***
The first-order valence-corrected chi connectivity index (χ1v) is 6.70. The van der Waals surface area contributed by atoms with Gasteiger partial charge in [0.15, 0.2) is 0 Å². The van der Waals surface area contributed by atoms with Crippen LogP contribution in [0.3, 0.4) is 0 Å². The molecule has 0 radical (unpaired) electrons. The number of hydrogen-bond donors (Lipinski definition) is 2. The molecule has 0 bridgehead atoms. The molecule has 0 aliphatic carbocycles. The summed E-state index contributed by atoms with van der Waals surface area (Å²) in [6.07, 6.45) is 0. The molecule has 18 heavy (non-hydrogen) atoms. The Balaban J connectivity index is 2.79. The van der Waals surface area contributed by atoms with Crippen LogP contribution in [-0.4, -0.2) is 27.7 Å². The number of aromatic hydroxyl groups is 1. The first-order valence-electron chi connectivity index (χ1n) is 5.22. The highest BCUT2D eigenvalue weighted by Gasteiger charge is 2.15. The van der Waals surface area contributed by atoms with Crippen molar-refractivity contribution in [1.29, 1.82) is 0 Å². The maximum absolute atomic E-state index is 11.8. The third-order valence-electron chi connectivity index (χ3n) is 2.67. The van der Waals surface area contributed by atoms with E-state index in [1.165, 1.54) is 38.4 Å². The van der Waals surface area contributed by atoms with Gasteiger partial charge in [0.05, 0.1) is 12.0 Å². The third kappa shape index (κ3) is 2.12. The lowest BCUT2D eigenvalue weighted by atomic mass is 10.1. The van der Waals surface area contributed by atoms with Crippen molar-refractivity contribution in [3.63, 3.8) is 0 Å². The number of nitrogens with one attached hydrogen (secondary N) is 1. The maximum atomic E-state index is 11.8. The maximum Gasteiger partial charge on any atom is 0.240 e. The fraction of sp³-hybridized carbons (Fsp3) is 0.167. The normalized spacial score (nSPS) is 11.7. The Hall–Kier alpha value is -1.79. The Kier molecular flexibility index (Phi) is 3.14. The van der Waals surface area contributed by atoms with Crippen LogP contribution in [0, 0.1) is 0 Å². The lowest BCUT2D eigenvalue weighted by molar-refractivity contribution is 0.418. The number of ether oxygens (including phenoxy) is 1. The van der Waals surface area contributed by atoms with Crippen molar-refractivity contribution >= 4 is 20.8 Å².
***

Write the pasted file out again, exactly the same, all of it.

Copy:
The first-order valence-corrected chi connectivity index (χ1v) is 6.70. The van der Waals surface area contributed by atoms with Gasteiger partial charge in [0.15, 0.2) is 0 Å². The van der Waals surface area contributed by atoms with Crippen LogP contribution in [0.3, 0.4) is 0 Å². The molecule has 0 radical (unpaired) electrons. The number of hydrogen-bond donors (Lipinski definition) is 2. The molecule has 0 bridgehead atoms. The molecule has 0 aliphatic carbocycles. The summed E-state index contributed by atoms with van der Waals surface area (Å²) in [6.07, 6.45) is 0. The molecule has 18 heavy (non-hydrogen) atoms. The Balaban J connectivity index is 2.79. The van der Waals surface area contributed by atoms with Crippen LogP contribution in [-0.4, -0.2) is 27.7 Å². The number of aromatic hydroxyl groups is 1. The first-order valence-electron chi connectivity index (χ1n) is 5.22. The highest BCUT2D eigenvalue weighted by Gasteiger charge is 2.15. The van der Waals surface area contributed by atoms with Crippen molar-refractivity contribution in [1.29, 1.82) is 0 Å². The maximum absolute atomic E-state index is 11.8. The third-order valence-electron chi connectivity index (χ3n) is 2.67. The van der Waals surface area contributed by atoms with E-state index in [1.165, 1.54) is 38.4 Å². The van der Waals surface area contributed by atoms with Gasteiger partial charge in [0.05, 0.1) is 12.0 Å². The third kappa shape index (κ3) is 2.12. The lowest BCUT2D eigenvalue weighted by atomic mass is 10.1. The van der Waals surface area contributed by atoms with Crippen molar-refractivity contribution in [3.63, 3.8) is 0 Å². The number of nitrogens with one attached hydrogen (secondary N) is 1. The maximum atomic E-state index is 11.8. The maximum Gasteiger partial charge on any atom is 0.240 e. The fraction of sp³-hybridized carbons (Fsp3) is 0.167. The normalized spacial score (nSPS) is 11.7. The Hall–Kier alpha value is -1.79. The Kier molecular flexibility index (Phi) is 3.14. The van der Waals surface area contributed by atoms with Crippen LogP contribution in [0, 0.1) is 0 Å². The lowest BCUT2D eigenvalue weighted by molar-refractivity contribution is 0.418. The number of ether oxygens (including phenoxy) is 1. The van der Waals surface area contributed by atoms with Crippen molar-refractivity contribution >= 4 is 20.8 Å².